Why resurrect something that’s done and dusted? Debate continues over our increasing potential to bring back extinct animal species, while good taste acts as a constant and nagging critic of new books written as prequels or sequels to much-loved historic novels. But what about the resurrection of a famous artist, whose paintings are well known and recognisable – someone as key to the canon of western art history as the hugely important and much-loved Rembrandt?
In the ‘new’ Rembrandt that was unveiled last week, a man in a floppy ruff and a black hat stares out of the canvas with a familiar look. When the project team that created the image were thinking about what sort of Rembrandt portrait to produce, it was decided that a typical one would comprise a portrayal of a white man in his 30s, wearing dark clothes and a hat, facing the viewer’s right. The end result, made using impressive computer technology (algorithms for Rembrandt portrait facial recognition determined the details of the composition) and 3D printing, is a novel physical portrait. But what of it? This is shorthand Rembrandt, created out of information gleaned by computers from many actual Rembrandt portraits – not a psychological representation, but rather a scientific one. The cleverness is that it captures a generic look of an early Rembrandt, good enough to likely fool some visitors if it were displayed amongst Dutch portraits in a gloomy gallery. But the image fails to capture a human soul or represent nuanced emotions in a painterly outer visage – something that Rembrandt did spectacularly well throughout his long career, not least when he was portraying himself. Likewise the picture cannot address aspects of a real portrait’s physicality, such as its condition or the quality of the painting within that artist’s oeuvre.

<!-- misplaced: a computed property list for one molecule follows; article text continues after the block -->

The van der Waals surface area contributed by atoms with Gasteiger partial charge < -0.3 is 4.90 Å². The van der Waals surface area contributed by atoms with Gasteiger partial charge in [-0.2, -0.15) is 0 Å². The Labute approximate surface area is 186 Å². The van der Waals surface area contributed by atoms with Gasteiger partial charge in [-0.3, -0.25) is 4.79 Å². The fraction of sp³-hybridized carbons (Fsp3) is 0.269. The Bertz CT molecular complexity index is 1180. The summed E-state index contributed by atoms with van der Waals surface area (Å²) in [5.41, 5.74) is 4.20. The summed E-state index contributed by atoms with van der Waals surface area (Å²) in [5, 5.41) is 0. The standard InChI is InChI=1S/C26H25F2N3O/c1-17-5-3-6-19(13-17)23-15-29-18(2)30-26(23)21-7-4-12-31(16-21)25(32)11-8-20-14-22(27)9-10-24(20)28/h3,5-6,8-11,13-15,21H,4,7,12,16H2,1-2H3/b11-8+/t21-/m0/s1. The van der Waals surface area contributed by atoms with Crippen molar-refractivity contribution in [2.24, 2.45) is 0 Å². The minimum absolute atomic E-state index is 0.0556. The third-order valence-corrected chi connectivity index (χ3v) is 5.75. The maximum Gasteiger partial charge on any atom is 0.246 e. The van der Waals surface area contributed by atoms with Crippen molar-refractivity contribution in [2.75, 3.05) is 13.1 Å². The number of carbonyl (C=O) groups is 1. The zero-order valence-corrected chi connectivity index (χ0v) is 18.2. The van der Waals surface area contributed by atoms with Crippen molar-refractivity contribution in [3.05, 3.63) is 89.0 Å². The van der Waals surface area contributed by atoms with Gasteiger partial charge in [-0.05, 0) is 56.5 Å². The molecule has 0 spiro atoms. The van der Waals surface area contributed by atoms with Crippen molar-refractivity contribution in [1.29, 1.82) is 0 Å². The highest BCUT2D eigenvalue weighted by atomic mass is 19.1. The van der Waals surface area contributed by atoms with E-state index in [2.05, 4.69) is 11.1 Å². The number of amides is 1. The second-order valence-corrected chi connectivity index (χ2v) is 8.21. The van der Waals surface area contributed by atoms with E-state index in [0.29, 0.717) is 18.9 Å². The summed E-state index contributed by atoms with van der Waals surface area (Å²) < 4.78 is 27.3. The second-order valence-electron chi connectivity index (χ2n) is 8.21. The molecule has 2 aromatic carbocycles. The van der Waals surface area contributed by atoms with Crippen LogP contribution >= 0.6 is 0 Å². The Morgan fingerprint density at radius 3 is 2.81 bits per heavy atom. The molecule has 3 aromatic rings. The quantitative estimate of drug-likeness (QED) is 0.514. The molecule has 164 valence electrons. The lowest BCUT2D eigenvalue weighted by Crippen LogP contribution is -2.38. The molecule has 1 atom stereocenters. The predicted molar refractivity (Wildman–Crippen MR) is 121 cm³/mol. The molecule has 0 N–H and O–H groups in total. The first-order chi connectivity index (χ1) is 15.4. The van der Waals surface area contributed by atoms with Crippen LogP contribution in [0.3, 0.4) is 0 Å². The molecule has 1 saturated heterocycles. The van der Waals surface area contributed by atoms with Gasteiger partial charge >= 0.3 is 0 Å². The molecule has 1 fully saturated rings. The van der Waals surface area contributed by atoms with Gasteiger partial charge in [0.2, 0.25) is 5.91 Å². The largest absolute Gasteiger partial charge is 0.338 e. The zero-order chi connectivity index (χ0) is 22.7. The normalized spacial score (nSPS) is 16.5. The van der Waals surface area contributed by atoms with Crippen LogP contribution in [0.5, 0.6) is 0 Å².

So why bother? This is testing what computers can do with image information, and the techno-connoisseurship involved is fun and interesting. It’s good that the artist is being looked at by a new audience in order to work out what it is that makes a Rembrandt portrait. Ultimately the portrait produced doesn’t quite work – but the proclamation of it being ‘the next Rembrandt’ is easy press-release hype that helps publicise a positive story. Painted portraits are made by portrait painters, not computers: but if it’s an enjoyable exercise of well-intended imitation, that makes us think about Rembrandt and work out his technique, then why not undertake it? It does no harm to analyse a great painter’s work in a new way. This is very clever software and not great art. And it’s not pretending to be the latter.